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Review: Bunch of Kunst

Game of chants for the Sleaford Mods

20 April, 2017 — By Dan Carrier

Divide and exit: Andrew Fearn and Jason Williamson in Bunch of Kunst

Directed by Christine Franz
Certificate 18

This is a great film but you will need to either be a fan of the band the Sleaford Mods or show a strong interest in angry, political music to truly find it absorbing.

Director Christine Franz follows the Nottingham duo Jason Williamson and Andrew Fearn over a two year period, starting with lo-fi DIY recording sessions in their homes to taking the stage at Glastonbury (where singer Williamson marches on, walks up to the microphone, and starts the gig by telling the audience to f*** off!).

The pair use low-key backing music – bass, a bit of drum, the odd repetitive lick over the top – as a basis for Williamson’s extraordinary rat-a-tat-tat delivery of chewed-up, spat-out lyrics that speak of a UK that you sense he has stepped in and is now trying to wipe off the soles of his trainers.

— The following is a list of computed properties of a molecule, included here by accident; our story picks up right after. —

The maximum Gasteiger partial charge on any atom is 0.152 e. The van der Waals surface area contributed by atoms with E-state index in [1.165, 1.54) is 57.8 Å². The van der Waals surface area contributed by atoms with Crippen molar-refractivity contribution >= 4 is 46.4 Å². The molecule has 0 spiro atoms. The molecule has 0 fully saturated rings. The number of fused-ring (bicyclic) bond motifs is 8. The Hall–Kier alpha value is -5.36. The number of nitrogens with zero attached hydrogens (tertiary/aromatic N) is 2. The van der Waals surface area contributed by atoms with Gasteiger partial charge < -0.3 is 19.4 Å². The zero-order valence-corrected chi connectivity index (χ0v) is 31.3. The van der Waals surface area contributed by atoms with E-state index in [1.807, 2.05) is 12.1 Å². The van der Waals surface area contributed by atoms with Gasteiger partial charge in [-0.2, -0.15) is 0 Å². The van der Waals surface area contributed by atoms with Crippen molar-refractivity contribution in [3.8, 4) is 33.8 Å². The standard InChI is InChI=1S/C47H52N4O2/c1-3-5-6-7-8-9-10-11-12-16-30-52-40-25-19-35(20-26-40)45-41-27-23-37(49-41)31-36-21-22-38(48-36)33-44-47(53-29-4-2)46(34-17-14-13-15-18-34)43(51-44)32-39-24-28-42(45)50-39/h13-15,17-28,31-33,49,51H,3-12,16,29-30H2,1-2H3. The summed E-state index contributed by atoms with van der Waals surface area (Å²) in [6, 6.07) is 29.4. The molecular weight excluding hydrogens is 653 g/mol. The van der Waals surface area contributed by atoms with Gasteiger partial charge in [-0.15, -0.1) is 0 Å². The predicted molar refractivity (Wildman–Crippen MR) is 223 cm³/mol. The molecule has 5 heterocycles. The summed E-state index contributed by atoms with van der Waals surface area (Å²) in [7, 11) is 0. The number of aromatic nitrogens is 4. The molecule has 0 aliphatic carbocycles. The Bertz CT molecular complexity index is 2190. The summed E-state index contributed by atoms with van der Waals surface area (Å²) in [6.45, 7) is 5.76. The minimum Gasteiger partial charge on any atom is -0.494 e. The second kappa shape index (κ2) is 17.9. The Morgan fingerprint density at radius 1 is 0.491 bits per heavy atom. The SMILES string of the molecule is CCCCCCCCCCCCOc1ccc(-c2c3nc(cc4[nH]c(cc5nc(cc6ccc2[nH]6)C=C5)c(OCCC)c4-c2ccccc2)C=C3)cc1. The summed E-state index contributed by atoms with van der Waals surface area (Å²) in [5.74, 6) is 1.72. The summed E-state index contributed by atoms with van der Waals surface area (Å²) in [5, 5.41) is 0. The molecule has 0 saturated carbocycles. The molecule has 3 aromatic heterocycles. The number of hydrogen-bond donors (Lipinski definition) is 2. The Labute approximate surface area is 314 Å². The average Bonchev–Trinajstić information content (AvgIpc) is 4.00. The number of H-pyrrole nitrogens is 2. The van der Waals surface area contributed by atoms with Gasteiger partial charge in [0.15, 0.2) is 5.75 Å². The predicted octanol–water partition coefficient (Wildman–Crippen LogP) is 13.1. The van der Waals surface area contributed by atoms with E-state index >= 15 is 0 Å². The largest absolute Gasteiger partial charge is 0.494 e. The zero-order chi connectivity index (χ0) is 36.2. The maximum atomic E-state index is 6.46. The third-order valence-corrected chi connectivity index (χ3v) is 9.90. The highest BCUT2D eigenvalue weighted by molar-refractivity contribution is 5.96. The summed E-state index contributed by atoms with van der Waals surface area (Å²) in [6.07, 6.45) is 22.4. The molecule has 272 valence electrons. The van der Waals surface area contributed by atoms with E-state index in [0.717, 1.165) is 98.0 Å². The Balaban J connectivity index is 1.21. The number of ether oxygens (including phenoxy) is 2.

So where does this film show them in the grand scale of British music?

Often lazily described as modern punks, they are lyrically a world away from people like The Pistols – some of their lines are spectacular and make the Pistols look rubbish. However, as the film unintentionally shows, their music composition lacks the nuances of, say, The Clash.

But you can hear the root of their dismay, like a modern version of the Nottingham novels of Alan Sillitoe, and above all, Jason is a great performer with a mesmerising delivery. He spits out quotes galore, too, as he tries to make sense of how he writes: “When you are on £15 a week, do you want to see some bloke with a guitar standing in a forest singing about love? That is just totally shit…” he says.
Whether you think the Sleaford Mods are poetic geniuses or just make some shouty, dull football chants that is virtually impossible to dance to, this is an endearing documentary and will help you pick your side in the debate.


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